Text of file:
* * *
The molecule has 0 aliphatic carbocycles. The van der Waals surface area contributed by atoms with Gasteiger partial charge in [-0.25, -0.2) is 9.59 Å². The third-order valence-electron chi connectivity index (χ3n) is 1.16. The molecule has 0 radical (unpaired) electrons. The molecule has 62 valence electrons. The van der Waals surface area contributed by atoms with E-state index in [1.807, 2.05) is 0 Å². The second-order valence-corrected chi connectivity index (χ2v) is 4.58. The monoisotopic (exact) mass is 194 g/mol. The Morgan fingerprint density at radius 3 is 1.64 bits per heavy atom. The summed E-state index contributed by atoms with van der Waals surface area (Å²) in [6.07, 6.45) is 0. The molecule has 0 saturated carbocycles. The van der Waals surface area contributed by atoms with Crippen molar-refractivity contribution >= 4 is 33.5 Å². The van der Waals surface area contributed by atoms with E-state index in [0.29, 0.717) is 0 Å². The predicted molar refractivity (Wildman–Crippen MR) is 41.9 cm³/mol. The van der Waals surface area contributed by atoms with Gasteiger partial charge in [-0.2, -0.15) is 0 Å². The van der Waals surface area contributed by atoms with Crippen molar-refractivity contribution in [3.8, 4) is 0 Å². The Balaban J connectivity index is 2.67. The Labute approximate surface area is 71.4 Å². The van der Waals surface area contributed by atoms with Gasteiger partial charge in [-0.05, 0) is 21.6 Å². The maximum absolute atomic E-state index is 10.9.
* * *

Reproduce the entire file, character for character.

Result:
The molecule has 0 aliphatic carbocycles. The van der Waals surface area contributed by atoms with Gasteiger partial charge in [-0.25, -0.2) is 9.59 Å². The third-order valence-electron chi connectivity index (χ3n) is 1.16. The molecule has 0 radical (unpaired) electrons. The molecule has 62 valence electrons. The van der Waals surface area contributed by atoms with E-state index in [1.807, 2.05) is 0 Å². The second-order valence-corrected chi connectivity index (χ2v) is 4.58. The monoisotopic (exact) mass is 194 g/mol. The Morgan fingerprint density at radius 3 is 1.64 bits per heavy atom. The summed E-state index contributed by atoms with van der Waals surface area (Å²) in [6.07, 6.45) is 0. The molecule has 0 saturated carbocycles. The van der Waals surface area contributed by atoms with Crippen molar-refractivity contribution >= 4 is 33.5 Å². The van der Waals surface area contributed by atoms with E-state index in [0.29, 0.717) is 0 Å². The predicted molar refractivity (Wildman–Crippen MR) is 41.9 cm³/mol. The van der Waals surface area contributed by atoms with Gasteiger partial charge in [-0.2, -0.15) is 0 Å². The van der Waals surface area contributed by atoms with Crippen molar-refractivity contribution in [3.8, 4) is 0 Å². The Balaban J connectivity index is 2.67. The Labute approximate surface area is 71.4 Å². The van der Waals surface area contributed by atoms with Gasteiger partial charge in [-0.05, 0) is 21.6 Å². The maximum absolute atomic E-state index is 10.9.